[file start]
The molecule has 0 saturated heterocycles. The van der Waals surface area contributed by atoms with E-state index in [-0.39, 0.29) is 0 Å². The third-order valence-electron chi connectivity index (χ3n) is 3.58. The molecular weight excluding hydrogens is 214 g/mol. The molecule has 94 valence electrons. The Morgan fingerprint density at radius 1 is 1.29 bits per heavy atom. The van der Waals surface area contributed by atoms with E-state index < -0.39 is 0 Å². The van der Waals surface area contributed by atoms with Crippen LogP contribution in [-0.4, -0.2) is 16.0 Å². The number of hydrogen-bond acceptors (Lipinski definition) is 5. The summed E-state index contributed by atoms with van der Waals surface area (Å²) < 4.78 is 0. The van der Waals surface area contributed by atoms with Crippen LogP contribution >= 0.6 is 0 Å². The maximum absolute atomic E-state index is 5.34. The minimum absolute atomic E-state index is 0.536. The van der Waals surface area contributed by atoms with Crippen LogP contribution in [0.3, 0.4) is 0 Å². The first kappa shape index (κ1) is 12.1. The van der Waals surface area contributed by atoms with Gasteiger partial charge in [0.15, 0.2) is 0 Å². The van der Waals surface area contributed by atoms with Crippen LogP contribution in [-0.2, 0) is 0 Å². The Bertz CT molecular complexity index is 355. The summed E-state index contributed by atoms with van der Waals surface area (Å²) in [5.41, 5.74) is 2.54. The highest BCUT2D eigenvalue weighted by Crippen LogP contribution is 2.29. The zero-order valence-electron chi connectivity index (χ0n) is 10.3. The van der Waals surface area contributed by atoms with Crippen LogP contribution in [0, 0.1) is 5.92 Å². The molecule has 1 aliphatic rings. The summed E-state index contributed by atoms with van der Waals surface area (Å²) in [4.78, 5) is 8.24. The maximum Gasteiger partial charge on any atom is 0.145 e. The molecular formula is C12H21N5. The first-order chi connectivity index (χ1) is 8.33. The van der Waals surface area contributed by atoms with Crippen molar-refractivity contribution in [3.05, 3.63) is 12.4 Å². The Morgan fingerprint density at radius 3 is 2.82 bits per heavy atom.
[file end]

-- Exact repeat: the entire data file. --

The molecule has 0 saturated heterocycles. The van der Waals surface area contributed by atoms with E-state index in [-0.39, 0.29) is 0 Å². The third-order valence-electron chi connectivity index (χ3n) is 3.58. The molecular weight excluding hydrogens is 214 g/mol. The molecule has 94 valence electrons. The Morgan fingerprint density at radius 1 is 1.29 bits per heavy atom. The van der Waals surface area contributed by atoms with E-state index < -0.39 is 0 Å². The van der Waals surface area contributed by atoms with Crippen LogP contribution in [-0.4, -0.2) is 16.0 Å². The number of hydrogen-bond acceptors (Lipinski definition) is 5. The summed E-state index contributed by atoms with van der Waals surface area (Å²) < 4.78 is 0. The van der Waals surface area contributed by atoms with Crippen LogP contribution >= 0.6 is 0 Å². The maximum absolute atomic E-state index is 5.34. The minimum absolute atomic E-state index is 0.536. The van der Waals surface area contributed by atoms with Crippen LogP contribution in [0.3, 0.4) is 0 Å². The first kappa shape index (κ1) is 12.1. The van der Waals surface area contributed by atoms with Gasteiger partial charge in [0.15, 0.2) is 0 Å². The van der Waals surface area contributed by atoms with Crippen LogP contribution in [-0.2, 0) is 0 Å². The Bertz CT molecular complexity index is 355. The summed E-state index contributed by atoms with van der Waals surface area (Å²) in [5.41, 5.74) is 2.54. The highest BCUT2D eigenvalue weighted by Crippen LogP contribution is 2.29. The zero-order valence-electron chi connectivity index (χ0n) is 10.3. The van der Waals surface area contributed by atoms with Crippen LogP contribution in [0, 0.1) is 5.92 Å². The molecule has 1 aliphatic rings. The summed E-state index contributed by atoms with van der Waals surface area (Å²) in [4.78, 5) is 8.24. The maximum Gasteiger partial charge on any atom is 0.145 e. The molecular formula is C12H21N5. The first-order chi connectivity index (χ1) is 8.33. The van der Waals surface area contributed by atoms with Crippen molar-refractivity contribution in [3.05, 3.63) is 12.4 Å². The Morgan fingerprint density at radius 3 is 2.82 bits per heavy atom.